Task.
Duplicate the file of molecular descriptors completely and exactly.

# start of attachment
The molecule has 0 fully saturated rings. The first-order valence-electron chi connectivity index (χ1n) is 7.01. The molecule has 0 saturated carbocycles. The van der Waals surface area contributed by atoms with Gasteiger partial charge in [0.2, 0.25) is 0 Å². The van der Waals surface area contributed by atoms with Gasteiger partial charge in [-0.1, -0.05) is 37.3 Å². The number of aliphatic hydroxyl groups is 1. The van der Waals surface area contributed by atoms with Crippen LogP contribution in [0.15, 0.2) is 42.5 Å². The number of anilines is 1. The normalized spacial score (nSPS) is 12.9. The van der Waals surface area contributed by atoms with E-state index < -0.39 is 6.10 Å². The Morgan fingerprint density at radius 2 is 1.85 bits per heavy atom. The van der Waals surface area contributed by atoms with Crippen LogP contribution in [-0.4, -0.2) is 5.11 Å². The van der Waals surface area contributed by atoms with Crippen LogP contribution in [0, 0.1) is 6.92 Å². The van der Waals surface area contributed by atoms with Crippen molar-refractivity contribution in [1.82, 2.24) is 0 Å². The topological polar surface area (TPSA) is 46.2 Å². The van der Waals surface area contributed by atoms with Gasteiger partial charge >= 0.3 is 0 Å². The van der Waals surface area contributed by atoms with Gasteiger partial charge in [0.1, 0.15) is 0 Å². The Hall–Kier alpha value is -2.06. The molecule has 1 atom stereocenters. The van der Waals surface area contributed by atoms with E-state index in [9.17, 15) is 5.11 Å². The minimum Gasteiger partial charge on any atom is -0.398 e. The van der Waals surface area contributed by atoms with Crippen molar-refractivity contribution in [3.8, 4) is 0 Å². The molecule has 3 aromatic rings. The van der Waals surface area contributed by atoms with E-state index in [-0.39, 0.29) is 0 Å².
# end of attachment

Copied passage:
The molecule has 0 fully saturated rings. The first-order valence-electron chi connectivity index (χ1n) is 7.01. The molecule has 0 saturated carbocycles. The van der Waals surface area contributed by atoms with Gasteiger partial charge in [0.2, 0.25) is 0 Å². The van der Waals surface area contributed by atoms with Gasteiger partial charge in [-0.1, -0.05) is 37.3 Å². The number of aliphatic hydroxyl groups is 1. The van der Waals surface area contributed by atoms with Crippen LogP contribution in [0.15, 0.2) is 42.5 Å². The number of anilines is 1. The normalized spacial score (nSPS) is 12.9. The van der Waals surface area contributed by atoms with E-state index < -0.39 is 6.10 Å². The Morgan fingerprint density at radius 2 is 1.85 bits per heavy atom. The van der Waals surface area contributed by atoms with Crippen LogP contribution in [-0.4, -0.2) is 5.11 Å². The van der Waals surface area contributed by atoms with Crippen LogP contribution in [0, 0.1) is 6.92 Å². The van der Waals surface area contributed by atoms with Crippen molar-refractivity contribution in [1.82, 2.24) is 0 Å². The topological polar surface area (TPSA) is 46.2 Å². The van der Waals surface area contributed by atoms with Gasteiger partial charge >= 0.3 is 0 Å². The van der Waals surface area contributed by atoms with Gasteiger partial charge in [0.1, 0.15) is 0 Å². The Hall–Kier alpha value is -2.06. The molecule has 1 atom stereocenters. The van der Waals surface area contributed by atoms with E-state index in [9.17, 15) is 5.11 Å². The minimum Gasteiger partial charge on any atom is -0.398 e. The van der Waals surface area contributed by atoms with Crippen molar-refractivity contribution in [3.8, 4) is 0 Å². The molecule has 3 aromatic rings. The van der Waals surface area contributed by atoms with E-state index in [-0.39, 0.29) is 0 Å².